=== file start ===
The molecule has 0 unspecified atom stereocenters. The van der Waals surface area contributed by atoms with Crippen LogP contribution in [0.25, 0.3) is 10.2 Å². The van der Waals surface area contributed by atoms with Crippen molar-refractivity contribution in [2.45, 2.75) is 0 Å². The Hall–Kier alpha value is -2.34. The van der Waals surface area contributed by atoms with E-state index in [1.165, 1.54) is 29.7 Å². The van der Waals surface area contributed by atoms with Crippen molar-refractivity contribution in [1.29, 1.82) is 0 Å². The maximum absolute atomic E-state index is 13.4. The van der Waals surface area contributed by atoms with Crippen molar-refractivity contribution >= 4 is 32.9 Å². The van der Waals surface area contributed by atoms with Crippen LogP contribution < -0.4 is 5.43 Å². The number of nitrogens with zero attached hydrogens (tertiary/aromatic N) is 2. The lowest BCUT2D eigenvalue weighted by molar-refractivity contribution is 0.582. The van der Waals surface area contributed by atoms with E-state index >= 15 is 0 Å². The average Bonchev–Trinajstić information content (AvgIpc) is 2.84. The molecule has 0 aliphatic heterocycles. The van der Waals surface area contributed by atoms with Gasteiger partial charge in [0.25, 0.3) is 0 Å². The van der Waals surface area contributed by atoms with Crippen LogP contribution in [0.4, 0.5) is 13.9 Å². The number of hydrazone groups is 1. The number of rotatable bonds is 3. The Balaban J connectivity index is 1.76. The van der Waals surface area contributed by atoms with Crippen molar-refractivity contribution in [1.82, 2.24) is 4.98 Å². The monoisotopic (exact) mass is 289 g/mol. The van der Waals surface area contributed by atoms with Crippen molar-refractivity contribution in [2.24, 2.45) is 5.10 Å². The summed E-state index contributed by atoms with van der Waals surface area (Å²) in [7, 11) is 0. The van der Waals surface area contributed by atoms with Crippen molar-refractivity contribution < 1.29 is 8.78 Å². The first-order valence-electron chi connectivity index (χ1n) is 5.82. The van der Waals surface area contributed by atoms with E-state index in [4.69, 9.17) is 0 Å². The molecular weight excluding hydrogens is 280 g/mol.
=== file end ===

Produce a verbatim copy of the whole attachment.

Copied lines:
The molecule has 0 unspecified atom stereocenters. The van der Waals surface area contributed by atoms with Crippen LogP contribution in [0.25, 0.3) is 10.2 Å². The van der Waals surface area contributed by atoms with Crippen molar-refractivity contribution in [2.45, 2.75) is 0 Å². The Hall–Kier alpha value is -2.34. The van der Waals surface area contributed by atoms with E-state index in [1.165, 1.54) is 29.7 Å². The van der Waals surface area contributed by atoms with Crippen molar-refractivity contribution in [1.29, 1.82) is 0 Å². The maximum absolute atomic E-state index is 13.4. The van der Waals surface area contributed by atoms with Crippen molar-refractivity contribution >= 4 is 32.9 Å². The van der Waals surface area contributed by atoms with Crippen LogP contribution < -0.4 is 5.43 Å². The number of nitrogens with zero attached hydrogens (tertiary/aromatic N) is 2. The lowest BCUT2D eigenvalue weighted by molar-refractivity contribution is 0.582. The van der Waals surface area contributed by atoms with E-state index >= 15 is 0 Å². The average Bonchev–Trinajstić information content (AvgIpc) is 2.84. The molecule has 0 aliphatic heterocycles. The van der Waals surface area contributed by atoms with Gasteiger partial charge in [0.25, 0.3) is 0 Å². The van der Waals surface area contributed by atoms with Crippen LogP contribution in [0.4, 0.5) is 13.9 Å². The number of hydrazone groups is 1. The number of rotatable bonds is 3. The Balaban J connectivity index is 1.76. The van der Waals surface area contributed by atoms with Crippen molar-refractivity contribution in [1.82, 2.24) is 4.98 Å². The monoisotopic (exact) mass is 289 g/mol. The van der Waals surface area contributed by atoms with Crippen molar-refractivity contribution in [2.24, 2.45) is 5.10 Å². The summed E-state index contributed by atoms with van der Waals surface area (Å²) in [7, 11) is 0. The van der Waals surface area contributed by atoms with Crippen molar-refractivity contribution < 1.29 is 8.78 Å². The first-order valence-electron chi connectivity index (χ1n) is 5.82. The van der Waals surface area contributed by atoms with E-state index in [4.69, 9.17) is 0 Å². The molecular weight excluding hydrogens is 280 g/mol.